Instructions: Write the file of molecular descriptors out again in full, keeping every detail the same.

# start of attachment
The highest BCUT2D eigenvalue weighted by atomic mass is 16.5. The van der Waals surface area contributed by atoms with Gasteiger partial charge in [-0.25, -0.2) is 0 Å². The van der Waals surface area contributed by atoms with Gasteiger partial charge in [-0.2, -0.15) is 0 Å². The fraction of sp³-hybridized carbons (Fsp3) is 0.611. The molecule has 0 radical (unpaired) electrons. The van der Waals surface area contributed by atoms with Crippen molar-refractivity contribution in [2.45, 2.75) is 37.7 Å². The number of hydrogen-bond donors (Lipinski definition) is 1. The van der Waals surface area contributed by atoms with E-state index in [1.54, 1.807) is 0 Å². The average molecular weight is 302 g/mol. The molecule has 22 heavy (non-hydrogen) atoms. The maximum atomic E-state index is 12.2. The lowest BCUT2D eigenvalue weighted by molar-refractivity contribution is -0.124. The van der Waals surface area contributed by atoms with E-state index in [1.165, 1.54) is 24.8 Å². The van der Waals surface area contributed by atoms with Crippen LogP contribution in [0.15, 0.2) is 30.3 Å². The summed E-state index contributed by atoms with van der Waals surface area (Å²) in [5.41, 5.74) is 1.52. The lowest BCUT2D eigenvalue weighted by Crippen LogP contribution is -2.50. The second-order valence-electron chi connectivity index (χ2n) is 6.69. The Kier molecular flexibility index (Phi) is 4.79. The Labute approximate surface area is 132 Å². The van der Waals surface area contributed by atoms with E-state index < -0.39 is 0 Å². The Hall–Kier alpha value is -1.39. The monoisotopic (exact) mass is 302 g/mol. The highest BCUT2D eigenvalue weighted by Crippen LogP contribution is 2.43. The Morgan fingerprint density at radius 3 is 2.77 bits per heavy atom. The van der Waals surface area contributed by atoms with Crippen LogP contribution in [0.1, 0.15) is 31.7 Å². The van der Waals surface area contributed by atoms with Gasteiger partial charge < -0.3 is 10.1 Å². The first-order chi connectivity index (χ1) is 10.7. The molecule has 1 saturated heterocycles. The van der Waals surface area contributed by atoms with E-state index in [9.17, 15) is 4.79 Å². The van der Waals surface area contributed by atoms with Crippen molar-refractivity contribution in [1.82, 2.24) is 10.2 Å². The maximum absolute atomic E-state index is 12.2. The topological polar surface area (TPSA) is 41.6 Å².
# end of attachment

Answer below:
The highest BCUT2D eigenvalue weighted by atomic mass is 16.5. The van der Waals surface area contributed by atoms with Gasteiger partial charge in [-0.25, -0.2) is 0 Å². The van der Waals surface area contributed by atoms with Gasteiger partial charge in [-0.2, -0.15) is 0 Å². The fraction of sp³-hybridized carbons (Fsp3) is 0.611. The molecule has 0 radical (unpaired) electrons. The van der Waals surface area contributed by atoms with Crippen molar-refractivity contribution in [2.45, 2.75) is 37.7 Å². The number of hydrogen-bond donors (Lipinski definition) is 1. The van der Waals surface area contributed by atoms with E-state index in [1.54, 1.807) is 0 Å². The average molecular weight is 302 g/mol. The molecule has 22 heavy (non-hydrogen) atoms. The maximum atomic E-state index is 12.2. The lowest BCUT2D eigenvalue weighted by molar-refractivity contribution is -0.124. The van der Waals surface area contributed by atoms with E-state index in [1.165, 1.54) is 24.8 Å². The van der Waals surface area contributed by atoms with Crippen LogP contribution in [0.15, 0.2) is 30.3 Å². The summed E-state index contributed by atoms with van der Waals surface area (Å²) in [5.41, 5.74) is 1.52. The lowest BCUT2D eigenvalue weighted by Crippen LogP contribution is -2.50. The second-order valence-electron chi connectivity index (χ2n) is 6.69. The Kier molecular flexibility index (Phi) is 4.79. The Labute approximate surface area is 132 Å². The van der Waals surface area contributed by atoms with E-state index < -0.39 is 0 Å². The Hall–Kier alpha value is -1.39. The monoisotopic (exact) mass is 302 g/mol. The highest BCUT2D eigenvalue weighted by Crippen LogP contribution is 2.43. The Morgan fingerprint density at radius 3 is 2.77 bits per heavy atom. The van der Waals surface area contributed by atoms with Crippen LogP contribution in [0.1, 0.15) is 31.7 Å². The van der Waals surface area contributed by atoms with Gasteiger partial charge < -0.3 is 10.1 Å². The first-order chi connectivity index (χ1) is 10.7. The molecule has 1 saturated heterocycles. The van der Waals surface area contributed by atoms with E-state index in [9.17, 15) is 4.79 Å². The van der Waals surface area contributed by atoms with Crippen molar-refractivity contribution in [1.82, 2.24) is 10.2 Å². The maximum absolute atomic E-state index is 12.2. The topological polar surface area (TPSA) is 41.6 Å².